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US NewsHong Kong Police Fire Tear Gas and Rubber Bullets; Protesters Target Beijing’s Office

03:45  22 july  2019
03:45  22 july  2019 Source:   msn.com

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Police have fired rubber bullets and tear gas in Hong Kong at demonstrators amid anger at a new bill to allow extradition to mainland China. Protesters blocked key roads around government buildings and threw bricks and projectiles at police . They are concerned the new laws could target political

WSJ’ s John Lyons reports from the streets of Hong Kong , where police used tear gas and rubber bullets to disperse protesters demonstrating against a controversial extradition bill. Photo: Getty Images.


Video: Hong Kong police fire tear gas as protests descend into chaos (Reuters)

HONG KONG — The Hong Kong police fired rounds of tear gas and rubber bullets to disperse protesters after some of them vandalized the Chinese government’s liaison office in the city, a direct challenge to Beijing’s authority after a peaceful protest earlier on Sunday.

In a separate clash, footage from a local television station showed, masked men, dressed in white and wielding sticks, assaulted antigovernment protesters in a train station late Sunday night in northwestern Hong Kong.

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HONG KONG — Riot police officers fired tear gas and rubber bullets in downtown Hong Kong With a volley of tear gas canisters, the police forced the protesters to retreat from the Legislative But the bill is likely to pass soon, possibly next week, because pro- Beijing lawmakers hold 43 of 70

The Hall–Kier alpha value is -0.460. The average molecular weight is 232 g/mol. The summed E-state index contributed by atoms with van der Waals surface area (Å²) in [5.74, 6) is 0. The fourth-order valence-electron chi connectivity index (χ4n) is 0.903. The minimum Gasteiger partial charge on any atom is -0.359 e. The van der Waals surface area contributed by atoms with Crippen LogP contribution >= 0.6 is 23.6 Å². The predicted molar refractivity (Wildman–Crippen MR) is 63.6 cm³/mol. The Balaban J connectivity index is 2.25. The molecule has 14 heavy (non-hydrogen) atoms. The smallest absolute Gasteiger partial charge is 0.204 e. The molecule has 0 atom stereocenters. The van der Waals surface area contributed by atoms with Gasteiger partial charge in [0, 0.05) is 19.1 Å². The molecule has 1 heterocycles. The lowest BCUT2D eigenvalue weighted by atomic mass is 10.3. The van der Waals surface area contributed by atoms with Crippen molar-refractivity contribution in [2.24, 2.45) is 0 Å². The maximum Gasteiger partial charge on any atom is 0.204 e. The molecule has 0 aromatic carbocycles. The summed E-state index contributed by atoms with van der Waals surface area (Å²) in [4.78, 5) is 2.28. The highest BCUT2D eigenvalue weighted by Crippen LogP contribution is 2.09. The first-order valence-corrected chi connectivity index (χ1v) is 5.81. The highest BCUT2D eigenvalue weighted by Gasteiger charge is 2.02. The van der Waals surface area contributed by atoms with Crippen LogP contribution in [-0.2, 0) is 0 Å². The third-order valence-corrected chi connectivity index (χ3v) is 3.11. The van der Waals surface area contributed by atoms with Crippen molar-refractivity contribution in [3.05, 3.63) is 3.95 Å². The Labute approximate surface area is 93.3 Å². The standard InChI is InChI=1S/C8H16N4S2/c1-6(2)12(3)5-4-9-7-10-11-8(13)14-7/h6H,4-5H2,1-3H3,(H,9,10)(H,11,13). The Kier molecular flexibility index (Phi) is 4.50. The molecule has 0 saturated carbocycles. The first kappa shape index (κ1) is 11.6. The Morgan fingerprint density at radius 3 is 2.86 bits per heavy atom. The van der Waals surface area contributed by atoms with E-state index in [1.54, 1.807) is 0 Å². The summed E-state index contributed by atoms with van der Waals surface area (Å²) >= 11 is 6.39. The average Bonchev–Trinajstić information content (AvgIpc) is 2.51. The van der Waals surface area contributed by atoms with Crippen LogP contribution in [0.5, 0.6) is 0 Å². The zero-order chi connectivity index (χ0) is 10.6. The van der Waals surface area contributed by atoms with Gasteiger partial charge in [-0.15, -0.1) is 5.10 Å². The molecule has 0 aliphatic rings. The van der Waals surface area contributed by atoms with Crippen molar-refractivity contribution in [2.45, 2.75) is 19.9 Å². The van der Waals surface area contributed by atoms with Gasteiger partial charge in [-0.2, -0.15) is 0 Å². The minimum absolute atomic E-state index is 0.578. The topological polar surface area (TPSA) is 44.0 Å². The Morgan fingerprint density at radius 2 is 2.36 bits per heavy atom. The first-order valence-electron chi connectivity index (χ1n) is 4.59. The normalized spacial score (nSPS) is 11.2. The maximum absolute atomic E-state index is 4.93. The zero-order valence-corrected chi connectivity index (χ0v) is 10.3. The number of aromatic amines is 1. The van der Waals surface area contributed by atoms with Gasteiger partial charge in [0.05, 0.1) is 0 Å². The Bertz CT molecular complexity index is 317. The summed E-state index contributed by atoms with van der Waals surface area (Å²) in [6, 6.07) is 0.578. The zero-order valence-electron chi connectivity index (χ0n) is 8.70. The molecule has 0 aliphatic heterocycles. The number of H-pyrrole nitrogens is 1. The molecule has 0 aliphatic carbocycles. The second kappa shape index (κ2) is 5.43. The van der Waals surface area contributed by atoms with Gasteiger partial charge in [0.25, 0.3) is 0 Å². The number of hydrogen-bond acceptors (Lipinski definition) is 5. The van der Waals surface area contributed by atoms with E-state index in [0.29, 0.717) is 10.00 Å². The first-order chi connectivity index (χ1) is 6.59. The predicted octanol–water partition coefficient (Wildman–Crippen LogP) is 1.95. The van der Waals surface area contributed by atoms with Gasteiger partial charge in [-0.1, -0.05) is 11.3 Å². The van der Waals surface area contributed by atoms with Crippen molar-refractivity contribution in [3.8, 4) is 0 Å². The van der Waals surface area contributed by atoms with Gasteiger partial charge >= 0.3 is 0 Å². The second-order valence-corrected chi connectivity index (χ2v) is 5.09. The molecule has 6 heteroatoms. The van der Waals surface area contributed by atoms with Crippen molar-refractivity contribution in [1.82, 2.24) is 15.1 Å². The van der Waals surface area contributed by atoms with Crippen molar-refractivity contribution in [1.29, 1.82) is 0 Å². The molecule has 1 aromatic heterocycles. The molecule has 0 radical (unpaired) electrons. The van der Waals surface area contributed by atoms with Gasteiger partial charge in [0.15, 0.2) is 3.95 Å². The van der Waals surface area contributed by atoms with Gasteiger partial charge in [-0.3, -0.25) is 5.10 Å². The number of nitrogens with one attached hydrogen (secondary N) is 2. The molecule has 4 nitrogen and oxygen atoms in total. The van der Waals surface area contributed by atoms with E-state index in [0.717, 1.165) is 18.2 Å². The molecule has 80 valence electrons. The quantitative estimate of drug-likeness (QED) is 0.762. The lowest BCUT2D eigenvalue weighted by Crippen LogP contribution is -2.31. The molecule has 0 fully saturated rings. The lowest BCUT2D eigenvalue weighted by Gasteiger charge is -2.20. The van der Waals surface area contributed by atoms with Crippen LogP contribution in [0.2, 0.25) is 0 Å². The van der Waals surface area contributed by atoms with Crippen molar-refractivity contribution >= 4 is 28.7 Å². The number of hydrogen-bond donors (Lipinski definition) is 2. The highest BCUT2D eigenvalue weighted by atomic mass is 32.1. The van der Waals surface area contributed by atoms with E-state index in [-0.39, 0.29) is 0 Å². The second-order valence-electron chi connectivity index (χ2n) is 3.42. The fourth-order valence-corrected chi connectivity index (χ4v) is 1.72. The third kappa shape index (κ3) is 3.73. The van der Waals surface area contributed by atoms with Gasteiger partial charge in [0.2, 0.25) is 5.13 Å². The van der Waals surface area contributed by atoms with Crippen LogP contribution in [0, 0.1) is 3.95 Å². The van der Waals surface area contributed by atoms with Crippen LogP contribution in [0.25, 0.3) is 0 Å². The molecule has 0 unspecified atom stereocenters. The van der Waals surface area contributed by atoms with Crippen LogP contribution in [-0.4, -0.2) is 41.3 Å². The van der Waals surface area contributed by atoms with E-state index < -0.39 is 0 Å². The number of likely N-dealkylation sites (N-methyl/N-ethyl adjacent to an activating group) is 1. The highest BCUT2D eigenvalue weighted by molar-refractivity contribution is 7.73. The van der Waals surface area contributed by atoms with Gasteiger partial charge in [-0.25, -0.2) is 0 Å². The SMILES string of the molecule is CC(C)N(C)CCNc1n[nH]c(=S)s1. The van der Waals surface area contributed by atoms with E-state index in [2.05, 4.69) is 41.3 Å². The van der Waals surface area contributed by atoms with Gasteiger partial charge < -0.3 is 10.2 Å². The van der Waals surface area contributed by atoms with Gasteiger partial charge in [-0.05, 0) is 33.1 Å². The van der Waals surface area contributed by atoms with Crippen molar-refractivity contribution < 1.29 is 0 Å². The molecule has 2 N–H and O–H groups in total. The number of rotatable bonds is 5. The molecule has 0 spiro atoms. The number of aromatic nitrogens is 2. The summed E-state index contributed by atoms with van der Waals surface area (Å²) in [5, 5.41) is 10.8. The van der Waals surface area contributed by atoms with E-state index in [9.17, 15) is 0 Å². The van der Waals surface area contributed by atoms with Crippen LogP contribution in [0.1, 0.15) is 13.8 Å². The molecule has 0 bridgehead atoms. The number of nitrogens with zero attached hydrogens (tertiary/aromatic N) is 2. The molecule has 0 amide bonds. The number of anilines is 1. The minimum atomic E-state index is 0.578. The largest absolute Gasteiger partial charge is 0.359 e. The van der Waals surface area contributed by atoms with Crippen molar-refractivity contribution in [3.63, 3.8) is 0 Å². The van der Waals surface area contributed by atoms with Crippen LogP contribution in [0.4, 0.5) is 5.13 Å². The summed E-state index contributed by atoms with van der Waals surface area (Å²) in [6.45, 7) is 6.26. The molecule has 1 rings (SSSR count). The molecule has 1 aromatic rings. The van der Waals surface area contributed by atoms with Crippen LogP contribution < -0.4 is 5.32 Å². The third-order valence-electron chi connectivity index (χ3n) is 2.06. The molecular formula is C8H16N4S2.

Police have fired rubber bullets and tear gas in Hong Kong at demonstrators amid anger at a new bill to allow extradition to mainland China. Protests had been largely peaceful ahead of the scheduled debate of the bill - but on Wednesday they escalated as activists tried to storm government

Hong Kong Police Fire Tear Gas and Rubber Bullets; Protesters Target Beijing’s Office © 2019 Getty Images HONG KONG, HONG KONG - JULY 21: Social workers gather outside Legislative Council building to participate in an anti-government march in Hong Kong on July 21, 2019 in Hong Kong, Hong Kong. Pro-democracy protesters have continued weekly rallies on the streets of Hong Kong against a controversial extradition bill since 9 June as the city plunged into crisis after waves of demonstrations and several violent clashes. Hong Kong's Chief Executive Carrie Lam apologized for introducing the bill and recently declared it "dead", however protesters have continued to draw large crowds with demands for Lam's resignation and completely withdraw the bill. (Photo by Billy H.C. Kwok/Getty Images)

The unrest spiraled out of a march that called for an independent investigation into what protesters said was police brutality in earlier street clashes. The march was peaceful, but thousands of demonstrators later marched past where the police had said the official demonstration should end.

Hong Kong police fight with protesters amid rising tensions

Hong Kong police fight with protesters amid rising tensions Hong Kong police fight with protesters amid rising tensions

Police used tear gas as protesters approached the Legislative Council on Wednesday.CreditLam Yik Fei for The New York Times. The authorities target a messaging app protesters use to organize. The Hong Kong police arrested a protest organizer who coordinated thousands of demonstrators using

Police fired tear gas and rubber bullets at protesters in Hong Kong on Wednesday, hours after tens of Hong Kong protesters face off with riot police . On Monday, she said safeguards had been added to the bill to protect human rights and had received no instruction from Beijing to push it forward.

Protesters then occupied major roads and heckled police officers stationed outside government buildings. “Recover Hong Kong; it’s the time for revolution,” some chanted.